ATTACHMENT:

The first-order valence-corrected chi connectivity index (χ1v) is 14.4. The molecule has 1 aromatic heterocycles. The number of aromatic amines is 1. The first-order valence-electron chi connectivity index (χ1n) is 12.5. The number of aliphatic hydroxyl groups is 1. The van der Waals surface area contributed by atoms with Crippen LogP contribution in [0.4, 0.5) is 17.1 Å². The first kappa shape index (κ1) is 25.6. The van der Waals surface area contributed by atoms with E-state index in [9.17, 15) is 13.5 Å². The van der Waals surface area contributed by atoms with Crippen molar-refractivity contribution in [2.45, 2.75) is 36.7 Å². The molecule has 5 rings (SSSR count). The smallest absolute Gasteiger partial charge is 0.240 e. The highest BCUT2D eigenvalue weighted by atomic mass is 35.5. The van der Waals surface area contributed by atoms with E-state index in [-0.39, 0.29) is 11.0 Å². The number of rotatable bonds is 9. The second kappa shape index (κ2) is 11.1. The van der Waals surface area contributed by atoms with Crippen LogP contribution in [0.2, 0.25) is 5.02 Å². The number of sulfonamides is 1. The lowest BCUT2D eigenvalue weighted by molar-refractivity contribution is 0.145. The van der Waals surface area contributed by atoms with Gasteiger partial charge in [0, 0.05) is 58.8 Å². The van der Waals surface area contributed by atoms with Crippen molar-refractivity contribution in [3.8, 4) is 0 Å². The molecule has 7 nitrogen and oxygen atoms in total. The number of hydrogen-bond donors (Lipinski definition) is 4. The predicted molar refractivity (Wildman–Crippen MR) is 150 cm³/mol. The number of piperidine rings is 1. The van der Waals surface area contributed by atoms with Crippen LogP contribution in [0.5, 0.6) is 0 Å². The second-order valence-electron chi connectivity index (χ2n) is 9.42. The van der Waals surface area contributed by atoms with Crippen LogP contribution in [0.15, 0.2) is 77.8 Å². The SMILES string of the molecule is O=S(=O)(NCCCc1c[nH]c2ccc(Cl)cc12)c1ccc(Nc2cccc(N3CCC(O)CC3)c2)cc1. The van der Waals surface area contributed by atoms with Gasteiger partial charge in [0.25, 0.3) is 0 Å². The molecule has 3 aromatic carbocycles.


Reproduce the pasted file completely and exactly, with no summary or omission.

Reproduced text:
The first-order valence-corrected chi connectivity index (χ1v) is 14.4. The molecule has 1 aromatic heterocycles. The number of aromatic amines is 1. The first-order valence-electron chi connectivity index (χ1n) is 12.5. The number of aliphatic hydroxyl groups is 1. The van der Waals surface area contributed by atoms with Crippen LogP contribution in [0.4, 0.5) is 17.1 Å². The first kappa shape index (κ1) is 25.6. The van der Waals surface area contributed by atoms with E-state index in [9.17, 15) is 13.5 Å². The van der Waals surface area contributed by atoms with Crippen molar-refractivity contribution in [2.45, 2.75) is 36.7 Å². The molecule has 5 rings (SSSR count). The smallest absolute Gasteiger partial charge is 0.240 e. The highest BCUT2D eigenvalue weighted by atomic mass is 35.5. The van der Waals surface area contributed by atoms with E-state index in [-0.39, 0.29) is 11.0 Å². The number of rotatable bonds is 9. The second kappa shape index (κ2) is 11.1. The van der Waals surface area contributed by atoms with Crippen LogP contribution in [0.2, 0.25) is 5.02 Å². The number of sulfonamides is 1. The lowest BCUT2D eigenvalue weighted by molar-refractivity contribution is 0.145. The van der Waals surface area contributed by atoms with Gasteiger partial charge in [0, 0.05) is 58.8 Å². The van der Waals surface area contributed by atoms with Crippen molar-refractivity contribution in [3.8, 4) is 0 Å². The molecule has 7 nitrogen and oxygen atoms in total. The number of hydrogen-bond donors (Lipinski definition) is 4. The predicted molar refractivity (Wildman–Crippen MR) is 150 cm³/mol. The number of piperidine rings is 1. The van der Waals surface area contributed by atoms with Crippen LogP contribution in [0.5, 0.6) is 0 Å². The second-order valence-electron chi connectivity index (χ2n) is 9.42. The van der Waals surface area contributed by atoms with Crippen LogP contribution in [0.15, 0.2) is 77.8 Å². The SMILES string of the molecule is O=S(=O)(NCCCc1c[nH]c2ccc(Cl)cc12)c1ccc(Nc2cccc(N3CCC(O)CC3)c2)cc1. The van der Waals surface area contributed by atoms with Gasteiger partial charge in [0.25, 0.3) is 0 Å². The molecule has 3 aromatic carbocycles.